My book group decided a couple of months ago to have a go at reading a Shakespeare play. We decided on Much Ado About Nothing (the one with Beatrice and Benedick), possibly not the best choice we could have made, on reflection, but we fancied something light. We spent less time discussing it than any other book we have read in the three years or so we have been meeting. True, it was the same night we had scheduled in a viewing of The Children Act by Ian McEwan, a book we had all loved, so there was less discussion time than usual, but even if we had had the whole evening, I doubt we would have found much more to say. We were just rather underwhelmed. Now, don’t get me wrong, I’m a lover of Shakespeare, and have studied most of the plays, thanks to having done a degree in English literature. Many of the comedies don’t do much for me, but, even reading Much Ado About Nothing again, I could appreciate the cleverness and the writing. And it’s not even that it’s out of date – some of the shenanigans, yes, they stretch credibility to a modern audience, but, really, are they that different to what’s going on in Love Island or Friends, or any one of the countless melodramas teens watch?
I’ve given this a lot of thought recently as my children go through their GCSE Shakespeare texts. Generally, they’re a bit more exciting than Much Ado; my son studied The Merchant of Venice, which he found interesting, but not much more, and currently, my elder daughter is studying Macbeth, my personal favourite because it was my first encounter with the Bard, at the same age as she is now, but which she is finding rather laborious. Perhaps I was just lucky I had a wonderful English teacher (Mrs P. I hope you are reading this!), but kids just seem to find the whole process a bit dull, just as my book group seemed to reading Much Ado! And it’s not ‘kids of today’ – relatively speaking, Shakespeare is just as old as it was when I was studying over thirty years ago. And can it really all be down to the teaching?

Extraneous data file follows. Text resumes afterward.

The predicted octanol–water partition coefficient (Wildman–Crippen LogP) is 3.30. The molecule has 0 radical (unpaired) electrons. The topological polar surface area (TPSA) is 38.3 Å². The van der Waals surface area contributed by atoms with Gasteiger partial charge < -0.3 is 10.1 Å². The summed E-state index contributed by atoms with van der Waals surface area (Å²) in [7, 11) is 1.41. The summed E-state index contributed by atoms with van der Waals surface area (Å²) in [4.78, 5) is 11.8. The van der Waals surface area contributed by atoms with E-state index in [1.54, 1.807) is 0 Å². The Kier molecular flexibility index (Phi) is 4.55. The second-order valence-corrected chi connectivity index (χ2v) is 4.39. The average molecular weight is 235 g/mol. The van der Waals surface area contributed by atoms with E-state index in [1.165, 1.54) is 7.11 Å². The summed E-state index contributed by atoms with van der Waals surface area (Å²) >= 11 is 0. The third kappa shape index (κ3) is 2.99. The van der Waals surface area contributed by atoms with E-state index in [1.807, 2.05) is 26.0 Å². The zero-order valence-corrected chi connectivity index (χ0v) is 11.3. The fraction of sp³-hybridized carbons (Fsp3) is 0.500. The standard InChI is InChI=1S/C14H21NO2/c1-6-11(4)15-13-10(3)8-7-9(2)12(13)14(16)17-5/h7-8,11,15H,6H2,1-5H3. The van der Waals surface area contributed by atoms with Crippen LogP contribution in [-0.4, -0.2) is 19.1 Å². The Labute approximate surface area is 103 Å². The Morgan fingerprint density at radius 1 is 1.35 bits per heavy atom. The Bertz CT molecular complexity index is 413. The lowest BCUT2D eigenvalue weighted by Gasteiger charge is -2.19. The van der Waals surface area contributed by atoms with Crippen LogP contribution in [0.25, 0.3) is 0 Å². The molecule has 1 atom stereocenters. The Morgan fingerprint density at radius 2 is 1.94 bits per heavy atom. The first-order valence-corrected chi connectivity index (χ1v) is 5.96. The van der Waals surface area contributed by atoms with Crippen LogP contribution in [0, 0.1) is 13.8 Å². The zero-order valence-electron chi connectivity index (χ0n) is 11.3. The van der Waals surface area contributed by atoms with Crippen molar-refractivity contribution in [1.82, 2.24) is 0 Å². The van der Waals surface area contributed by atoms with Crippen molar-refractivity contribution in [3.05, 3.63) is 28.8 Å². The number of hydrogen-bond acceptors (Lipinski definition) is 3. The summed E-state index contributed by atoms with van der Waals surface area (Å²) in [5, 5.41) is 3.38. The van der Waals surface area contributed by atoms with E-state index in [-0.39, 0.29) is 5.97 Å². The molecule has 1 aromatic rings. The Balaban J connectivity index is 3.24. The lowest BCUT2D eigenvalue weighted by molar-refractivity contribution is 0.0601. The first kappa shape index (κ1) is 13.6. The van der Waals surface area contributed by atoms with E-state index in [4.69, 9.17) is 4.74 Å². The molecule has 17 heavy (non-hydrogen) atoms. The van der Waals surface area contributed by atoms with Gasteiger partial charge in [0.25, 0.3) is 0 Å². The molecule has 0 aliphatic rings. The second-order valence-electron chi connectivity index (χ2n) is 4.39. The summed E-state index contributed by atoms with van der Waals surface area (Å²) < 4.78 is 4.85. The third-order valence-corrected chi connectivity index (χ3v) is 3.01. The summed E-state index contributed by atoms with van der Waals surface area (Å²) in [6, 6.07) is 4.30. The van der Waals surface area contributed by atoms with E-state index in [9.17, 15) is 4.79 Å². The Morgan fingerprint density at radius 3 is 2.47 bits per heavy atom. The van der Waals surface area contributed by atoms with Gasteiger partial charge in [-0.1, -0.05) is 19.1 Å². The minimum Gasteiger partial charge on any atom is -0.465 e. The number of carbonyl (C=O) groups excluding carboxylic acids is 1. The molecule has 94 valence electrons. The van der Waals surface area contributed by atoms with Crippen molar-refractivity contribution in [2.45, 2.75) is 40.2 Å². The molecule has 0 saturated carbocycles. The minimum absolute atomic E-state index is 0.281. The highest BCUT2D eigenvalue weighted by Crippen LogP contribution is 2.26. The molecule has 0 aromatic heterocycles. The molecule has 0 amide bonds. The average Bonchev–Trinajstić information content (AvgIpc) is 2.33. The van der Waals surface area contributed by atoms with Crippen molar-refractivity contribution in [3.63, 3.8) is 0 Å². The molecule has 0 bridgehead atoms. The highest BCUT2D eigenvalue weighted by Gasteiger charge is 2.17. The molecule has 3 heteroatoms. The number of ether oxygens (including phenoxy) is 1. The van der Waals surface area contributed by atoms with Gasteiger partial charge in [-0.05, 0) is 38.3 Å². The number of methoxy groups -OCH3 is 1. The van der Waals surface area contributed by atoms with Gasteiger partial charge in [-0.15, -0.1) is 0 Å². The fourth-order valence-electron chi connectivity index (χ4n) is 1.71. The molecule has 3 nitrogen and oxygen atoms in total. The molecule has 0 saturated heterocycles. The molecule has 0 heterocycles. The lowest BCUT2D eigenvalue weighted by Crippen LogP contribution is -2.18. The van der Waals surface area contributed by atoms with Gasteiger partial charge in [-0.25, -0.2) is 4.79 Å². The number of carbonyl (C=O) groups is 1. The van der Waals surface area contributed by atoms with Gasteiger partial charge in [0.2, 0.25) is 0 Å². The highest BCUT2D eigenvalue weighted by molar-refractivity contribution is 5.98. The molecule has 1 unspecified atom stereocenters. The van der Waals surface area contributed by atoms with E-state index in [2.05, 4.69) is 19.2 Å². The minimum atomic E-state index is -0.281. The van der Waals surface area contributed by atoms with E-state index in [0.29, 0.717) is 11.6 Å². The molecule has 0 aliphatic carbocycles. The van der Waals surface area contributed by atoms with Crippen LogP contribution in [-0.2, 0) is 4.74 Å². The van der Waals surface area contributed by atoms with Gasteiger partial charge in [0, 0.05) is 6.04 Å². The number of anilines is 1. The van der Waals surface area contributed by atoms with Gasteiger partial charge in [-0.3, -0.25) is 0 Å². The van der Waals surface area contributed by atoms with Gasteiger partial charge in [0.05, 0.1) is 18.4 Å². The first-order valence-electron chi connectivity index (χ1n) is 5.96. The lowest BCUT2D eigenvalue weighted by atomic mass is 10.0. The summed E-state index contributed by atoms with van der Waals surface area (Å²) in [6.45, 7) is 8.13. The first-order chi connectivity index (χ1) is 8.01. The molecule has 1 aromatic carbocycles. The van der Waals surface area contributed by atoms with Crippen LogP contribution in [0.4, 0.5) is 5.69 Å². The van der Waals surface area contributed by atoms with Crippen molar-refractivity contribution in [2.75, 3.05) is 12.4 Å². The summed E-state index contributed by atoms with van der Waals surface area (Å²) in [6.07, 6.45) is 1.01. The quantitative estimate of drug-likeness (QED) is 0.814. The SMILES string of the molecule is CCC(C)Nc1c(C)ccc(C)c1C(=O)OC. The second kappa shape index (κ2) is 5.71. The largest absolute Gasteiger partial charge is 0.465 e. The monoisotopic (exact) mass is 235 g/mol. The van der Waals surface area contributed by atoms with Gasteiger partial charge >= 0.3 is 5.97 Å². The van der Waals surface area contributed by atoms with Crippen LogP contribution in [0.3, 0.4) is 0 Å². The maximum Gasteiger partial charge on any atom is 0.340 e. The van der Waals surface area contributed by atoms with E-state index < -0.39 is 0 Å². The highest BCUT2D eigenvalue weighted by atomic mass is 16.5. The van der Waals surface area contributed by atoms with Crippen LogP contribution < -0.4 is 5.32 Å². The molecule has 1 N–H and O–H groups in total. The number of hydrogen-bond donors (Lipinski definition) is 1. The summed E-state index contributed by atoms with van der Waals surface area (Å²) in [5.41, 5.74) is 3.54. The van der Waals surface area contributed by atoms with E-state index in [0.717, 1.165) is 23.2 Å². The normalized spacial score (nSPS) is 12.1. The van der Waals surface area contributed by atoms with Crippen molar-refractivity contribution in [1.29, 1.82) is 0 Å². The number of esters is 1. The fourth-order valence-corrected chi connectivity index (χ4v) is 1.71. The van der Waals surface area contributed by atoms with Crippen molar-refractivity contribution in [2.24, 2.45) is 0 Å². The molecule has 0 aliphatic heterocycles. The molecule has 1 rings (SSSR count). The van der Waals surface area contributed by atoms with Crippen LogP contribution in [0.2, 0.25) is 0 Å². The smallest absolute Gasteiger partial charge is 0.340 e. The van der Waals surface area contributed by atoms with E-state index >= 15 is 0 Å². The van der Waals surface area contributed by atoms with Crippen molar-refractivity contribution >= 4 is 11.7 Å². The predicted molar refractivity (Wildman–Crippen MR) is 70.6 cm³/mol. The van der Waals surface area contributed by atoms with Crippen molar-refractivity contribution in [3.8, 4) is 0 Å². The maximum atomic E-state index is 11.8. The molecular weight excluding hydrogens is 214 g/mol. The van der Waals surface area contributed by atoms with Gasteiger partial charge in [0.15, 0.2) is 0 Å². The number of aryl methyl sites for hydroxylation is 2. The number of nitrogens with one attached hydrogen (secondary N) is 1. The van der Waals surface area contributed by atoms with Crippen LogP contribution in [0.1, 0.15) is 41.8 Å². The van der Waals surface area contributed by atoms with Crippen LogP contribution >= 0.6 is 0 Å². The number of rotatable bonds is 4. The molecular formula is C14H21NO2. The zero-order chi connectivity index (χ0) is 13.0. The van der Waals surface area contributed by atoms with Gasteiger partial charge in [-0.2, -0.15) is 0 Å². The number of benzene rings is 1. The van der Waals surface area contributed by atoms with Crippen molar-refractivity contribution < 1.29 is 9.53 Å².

Part of me concludes that Shakespeare is just not meant to be read. It can be like wading through treacle when the language is complex or you have to look up words no longer in use. Teaching Shakespeare does still seem to involve reading it through line by line in the classroom, which can be deathly dull, especially when you are not the one reading. Shakespeare was written to be performed and many of the nuances of direction and staging, (ie who might be hiding behind which arras) are simply lost in a straight reading. Actors are also paid to add something – they study their characters in depth so that they can interpret for the audience. They can also add tone of voice, facial expression, and body language which tells us much more about what is happening and has the potential to make the action and the themes much more relevant. Shakespeare’s themes are still relevant and we see his legacy in so much of what we read or watch – not least The Children Act. What about politicians’ behaviour around Brexit? The talk of Cabinet coups, challenges to leadership – it’s all so Shakespearean! And that is because Shakespeare’s themes come from his profound observations of the human condition – the scenery, the clothing, the words might change, but the events are essentially the same. And we lap it all up.
So, how to deal with Shakespeare going forward, for a younger readership. Yes, it’s a conundrum because you do need to sort of understand the language a bit before you can fully appreciate the play in performance. Bring back the travelling players, I say, to go around schools and perform that year’s GCSE text for the students, hold workshops with the kids, going through the more complex aspects. Not all children can afford to go to the theatre, but it’s essential they see it live in order to fully understand and appreciate it. And you never know, it might actually inspire a lifetime love of the man and his work, as it did for me, and a different perspective on what’s going on in the world today.
Would love to hear your thoughts – what has been your experience of either teaching or being taught Shakespeare?
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